The new GP contract will reduce the number of QOF targets in order to reduce bureaucracy, while nurses are also confirmed to become included in ARRS.
The Department of Health and Social Care (DHSC) has today confirmed that the number of indicators, which were reduced from 74 to 55 this year, will be lowered further as part of the next contract.
The Government’s statement also confirmed that ARRS, which currently allows recruitment of 17 roles in primary care but not GPs, will be expanded to cover nurses and mental health practitioners.
The Government is currently consulting the public on the future of QOF, with a question on whether it should be scrapped altogether.
When the 2023/24 GP contract was announced, NHS England said it intended to make the incentive programme ‘more streamlined and focused’.
Earlier this week, Pulse exclusively reported that the Government had initially offered a 1.9% uplift to baseline GMS funding for the 2024/25 contract.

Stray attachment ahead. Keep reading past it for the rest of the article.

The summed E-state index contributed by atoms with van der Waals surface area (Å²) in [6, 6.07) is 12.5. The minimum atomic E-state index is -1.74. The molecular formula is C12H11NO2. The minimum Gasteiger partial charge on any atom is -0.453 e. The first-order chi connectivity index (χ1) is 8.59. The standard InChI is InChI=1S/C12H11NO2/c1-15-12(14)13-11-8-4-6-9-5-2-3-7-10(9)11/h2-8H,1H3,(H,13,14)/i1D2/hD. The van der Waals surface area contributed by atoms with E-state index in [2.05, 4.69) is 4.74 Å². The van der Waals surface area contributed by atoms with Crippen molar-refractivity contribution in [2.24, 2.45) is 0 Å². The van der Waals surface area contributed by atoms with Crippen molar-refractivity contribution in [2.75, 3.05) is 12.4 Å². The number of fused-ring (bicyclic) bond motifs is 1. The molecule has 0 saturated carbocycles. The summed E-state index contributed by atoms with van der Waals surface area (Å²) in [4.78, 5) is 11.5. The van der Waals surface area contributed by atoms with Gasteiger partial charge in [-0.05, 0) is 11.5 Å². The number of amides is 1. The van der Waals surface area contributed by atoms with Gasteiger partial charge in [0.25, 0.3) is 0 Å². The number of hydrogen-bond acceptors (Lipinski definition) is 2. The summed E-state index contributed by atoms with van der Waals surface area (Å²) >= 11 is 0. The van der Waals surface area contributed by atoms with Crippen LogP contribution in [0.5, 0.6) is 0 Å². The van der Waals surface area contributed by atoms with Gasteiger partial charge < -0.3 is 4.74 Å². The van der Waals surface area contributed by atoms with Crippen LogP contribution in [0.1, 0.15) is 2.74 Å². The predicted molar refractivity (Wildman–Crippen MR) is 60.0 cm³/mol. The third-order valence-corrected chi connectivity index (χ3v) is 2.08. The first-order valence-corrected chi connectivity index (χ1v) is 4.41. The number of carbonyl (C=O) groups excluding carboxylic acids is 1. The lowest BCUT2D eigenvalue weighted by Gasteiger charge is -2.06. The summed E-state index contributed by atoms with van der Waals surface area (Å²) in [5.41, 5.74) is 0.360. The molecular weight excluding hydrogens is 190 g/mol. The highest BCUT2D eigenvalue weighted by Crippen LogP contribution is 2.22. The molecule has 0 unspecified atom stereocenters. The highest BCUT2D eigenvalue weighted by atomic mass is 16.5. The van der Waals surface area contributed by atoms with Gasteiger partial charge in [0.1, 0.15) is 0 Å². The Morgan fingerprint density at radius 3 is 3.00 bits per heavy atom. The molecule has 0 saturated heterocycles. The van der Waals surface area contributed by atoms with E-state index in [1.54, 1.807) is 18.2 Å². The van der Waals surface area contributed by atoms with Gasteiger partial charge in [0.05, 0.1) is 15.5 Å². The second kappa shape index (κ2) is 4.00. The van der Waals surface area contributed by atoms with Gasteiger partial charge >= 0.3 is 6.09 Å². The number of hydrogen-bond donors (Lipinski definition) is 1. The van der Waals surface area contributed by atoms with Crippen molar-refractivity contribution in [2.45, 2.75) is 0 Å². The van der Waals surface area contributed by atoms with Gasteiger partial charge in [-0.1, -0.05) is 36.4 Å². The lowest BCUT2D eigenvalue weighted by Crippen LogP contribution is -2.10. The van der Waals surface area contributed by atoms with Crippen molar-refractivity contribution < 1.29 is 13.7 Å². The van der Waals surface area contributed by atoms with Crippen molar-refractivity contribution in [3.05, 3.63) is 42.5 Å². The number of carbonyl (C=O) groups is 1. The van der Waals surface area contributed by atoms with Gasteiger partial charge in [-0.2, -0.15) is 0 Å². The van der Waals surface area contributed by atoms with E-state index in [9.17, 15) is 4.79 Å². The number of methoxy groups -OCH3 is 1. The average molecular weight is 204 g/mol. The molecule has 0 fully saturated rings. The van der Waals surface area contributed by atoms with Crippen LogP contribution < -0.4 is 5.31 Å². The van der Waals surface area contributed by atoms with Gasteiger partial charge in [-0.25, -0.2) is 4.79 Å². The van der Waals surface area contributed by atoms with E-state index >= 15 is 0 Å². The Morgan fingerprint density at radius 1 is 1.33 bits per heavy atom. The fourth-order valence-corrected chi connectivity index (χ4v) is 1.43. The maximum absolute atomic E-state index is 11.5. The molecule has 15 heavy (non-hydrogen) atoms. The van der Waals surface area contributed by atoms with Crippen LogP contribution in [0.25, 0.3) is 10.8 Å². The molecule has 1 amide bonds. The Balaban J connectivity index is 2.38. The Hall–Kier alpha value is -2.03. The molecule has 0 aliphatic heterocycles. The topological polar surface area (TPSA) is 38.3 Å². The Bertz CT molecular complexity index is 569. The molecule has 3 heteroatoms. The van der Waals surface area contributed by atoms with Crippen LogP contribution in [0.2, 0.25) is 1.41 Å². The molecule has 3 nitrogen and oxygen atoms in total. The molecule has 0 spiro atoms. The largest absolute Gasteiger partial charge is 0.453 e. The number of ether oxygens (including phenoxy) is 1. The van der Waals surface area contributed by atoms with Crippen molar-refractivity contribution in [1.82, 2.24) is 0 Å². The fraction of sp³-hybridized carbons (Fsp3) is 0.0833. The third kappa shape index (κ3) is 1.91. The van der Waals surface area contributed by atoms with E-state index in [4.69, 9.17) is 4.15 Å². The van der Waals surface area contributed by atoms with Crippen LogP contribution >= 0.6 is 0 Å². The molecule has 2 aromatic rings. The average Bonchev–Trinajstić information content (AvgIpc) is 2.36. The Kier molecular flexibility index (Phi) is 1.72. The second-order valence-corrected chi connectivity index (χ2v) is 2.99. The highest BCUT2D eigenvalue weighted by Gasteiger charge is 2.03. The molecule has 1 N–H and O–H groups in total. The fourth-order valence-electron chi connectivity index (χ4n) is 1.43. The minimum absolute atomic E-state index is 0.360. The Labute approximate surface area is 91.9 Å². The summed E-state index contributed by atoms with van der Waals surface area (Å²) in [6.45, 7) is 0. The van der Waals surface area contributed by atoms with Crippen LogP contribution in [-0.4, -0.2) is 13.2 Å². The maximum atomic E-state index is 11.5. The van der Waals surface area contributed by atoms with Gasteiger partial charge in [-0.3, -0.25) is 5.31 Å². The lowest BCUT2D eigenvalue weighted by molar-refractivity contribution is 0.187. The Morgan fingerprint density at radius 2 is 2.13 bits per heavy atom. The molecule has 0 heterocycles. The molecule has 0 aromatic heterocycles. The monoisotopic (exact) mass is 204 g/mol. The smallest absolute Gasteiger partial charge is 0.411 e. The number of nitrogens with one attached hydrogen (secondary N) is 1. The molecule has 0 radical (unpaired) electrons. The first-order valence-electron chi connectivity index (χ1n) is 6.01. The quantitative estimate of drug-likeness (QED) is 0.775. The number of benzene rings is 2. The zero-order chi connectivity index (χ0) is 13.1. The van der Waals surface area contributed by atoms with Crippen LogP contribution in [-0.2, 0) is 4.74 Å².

The BMA said this offer was ‘grossly inadequate’ and GP Committee England chair Dr Katie Bramall-Stainer met with primary care minister Andrea Leadsom in efforts to improve it.
Dame Leadsom’s letter in response revealed that the Government will reconsider its GP funding uplift offer once the independent pay review body (DDRB) makes a recommendation in ‘the coming months’.
She also indicated that funding could be ringfenced within the GMS contract to pay for GP staff.
The GPC voted down the Government’s 1.9% uplift offer at its meeting yesterday, and instructed negotiators to continue talks ahead of a referendum to members on 1 March.
A DHSC spokesperson confirmed that ‘further pay uplifts may be made to the GP contract’ following the Government’s response to the DDRB’s recommendation.
They said: ‘GPs are at the heart of our communities and we hugely value their vital work. This contract will reduce unnecessary and burdensome bureaucracy so they can spend more valuable time with their patients, while also giving them greater autonomy to run local practices.’